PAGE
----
My hundred chart list began many years ago as seven ideas for playing with numbers. Over the years, it grew to its current 30+ activities.
Now, in preparing the new book, my list has become a monster. I’ve collected almost 70 ways to play with numbers, shapes, and logic from preschool to middle school. Just yesterday I added activities for fraction and decimal multiplication, and also tips for naming complex fractions. Wow!
Gonna have to edit that cover file…
In the “Advanced Patterns” chapter, I have a section on math debates. The point of a math debate isn’t that one answer is “right” while the other is “wrong.” You can choose either side of the question — the important thing is how well you support your argument.
Here’s activity #69 in the current book draft.
Have a Math Debate: Adding Fractions
When you add fractions, you face a problem that most people never consider. Namely, you have to decide exactly what you are talking about.
For instance, what is one-tenth plus one-tenth?
Well, you might say that:
of one hundred chart
+ of the same chart
= of that hundred chart
But, you might also say that:
of one chart
+ of another chart
= of the pair of charts
That is, you started off counting on two independent charts. But when you put them together, you ended up with a double chart. Two hundred squares in all. Which made each row in the final set worth of the whole pair of charts.
So what happens if you see this question on a math test:
+ = ?
If you write the answer “”, you know the teacher will mark it wrong.
The posts on my Let’s Play Math blog are, for the most part, first-draft material. Of course, I’ve proofread each post — many times! because I’m a perfectionist that way, and yet I still miss typos — but these articles haven’t gotten the sort of feedback that polishes a book manuscript.
Well, now I’m taking some of the best of my old blog posts, expanding them with a few new games or activities, and giving them that book-quality polish. Let me introduce my newest series, the Playful Math Singles.
Under Construction …
The Playful Math Singles from Tabletop Academy Press will be short, topical books featuring clear explanations and ready-to-play activities.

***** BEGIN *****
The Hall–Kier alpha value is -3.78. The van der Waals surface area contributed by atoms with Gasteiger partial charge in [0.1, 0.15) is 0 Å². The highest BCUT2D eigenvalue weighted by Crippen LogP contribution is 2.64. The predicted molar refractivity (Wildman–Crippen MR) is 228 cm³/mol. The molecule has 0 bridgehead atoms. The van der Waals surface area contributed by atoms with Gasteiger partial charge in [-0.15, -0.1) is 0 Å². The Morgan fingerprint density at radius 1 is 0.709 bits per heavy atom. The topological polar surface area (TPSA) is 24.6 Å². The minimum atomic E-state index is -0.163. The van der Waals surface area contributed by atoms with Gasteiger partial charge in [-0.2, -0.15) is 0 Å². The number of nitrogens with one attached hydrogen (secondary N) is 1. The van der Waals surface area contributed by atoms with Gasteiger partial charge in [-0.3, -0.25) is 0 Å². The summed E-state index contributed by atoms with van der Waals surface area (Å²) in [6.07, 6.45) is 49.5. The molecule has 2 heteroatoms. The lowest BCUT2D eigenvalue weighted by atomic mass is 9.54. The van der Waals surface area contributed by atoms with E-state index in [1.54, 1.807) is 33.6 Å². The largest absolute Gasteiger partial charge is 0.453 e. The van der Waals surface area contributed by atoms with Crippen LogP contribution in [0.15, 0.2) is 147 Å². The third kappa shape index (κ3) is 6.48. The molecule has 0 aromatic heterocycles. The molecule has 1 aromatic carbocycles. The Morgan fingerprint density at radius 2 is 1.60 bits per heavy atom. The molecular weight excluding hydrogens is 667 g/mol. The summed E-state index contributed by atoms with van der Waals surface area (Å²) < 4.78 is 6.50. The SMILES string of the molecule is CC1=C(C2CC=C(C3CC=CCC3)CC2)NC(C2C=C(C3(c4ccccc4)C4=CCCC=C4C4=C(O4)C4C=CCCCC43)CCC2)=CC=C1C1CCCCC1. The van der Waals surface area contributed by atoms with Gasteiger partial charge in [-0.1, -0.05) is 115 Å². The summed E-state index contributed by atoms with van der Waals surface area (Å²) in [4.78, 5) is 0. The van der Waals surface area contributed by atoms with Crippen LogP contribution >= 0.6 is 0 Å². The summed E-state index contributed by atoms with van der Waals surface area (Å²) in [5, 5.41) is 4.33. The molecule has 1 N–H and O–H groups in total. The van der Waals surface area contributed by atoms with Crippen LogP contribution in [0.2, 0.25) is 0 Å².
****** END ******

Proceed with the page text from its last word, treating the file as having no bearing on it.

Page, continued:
I’m hoping to finish up two or three of these this year. Watch for them at your favorite online bookstore.
The first one is done …
Word Problems from Literature: An Introduction to Bar Model Diagrams
You can help prevent math anxiety by giving your children the mental tools they need to conquer the toughest story problems.
Young children expect to look at a word problem and instantly see the answer. But as they get older, their textbook math problems also grow in difficulty, so this solution-by-intuitive-leap becomes impossible.
Too often the frustrated child concludes, “I’m just not good at math.”
But with guided practice, any student can learn to master word problems.
Word Problems from Literature features math puzzles for elementary and middle school students from classic books such as Mr. Popper’s Penguins and The Hobbit.
For each puzzle, I demonstrate step by step how to use the problem-solving tool of bar model diagrams, a type of pictorial algebra. For children who are used to playing with Legos or other blocks — or with computer games like Minecraft — this approach reveals the underlying structure of a math word problem. Students can make sense of how each quantity in the story relates to the others and see a path to the solution.
And when you finish the puzzles in this book, I’ll show you how to create your own word problems from literature, based in your children’s favorite story worlds.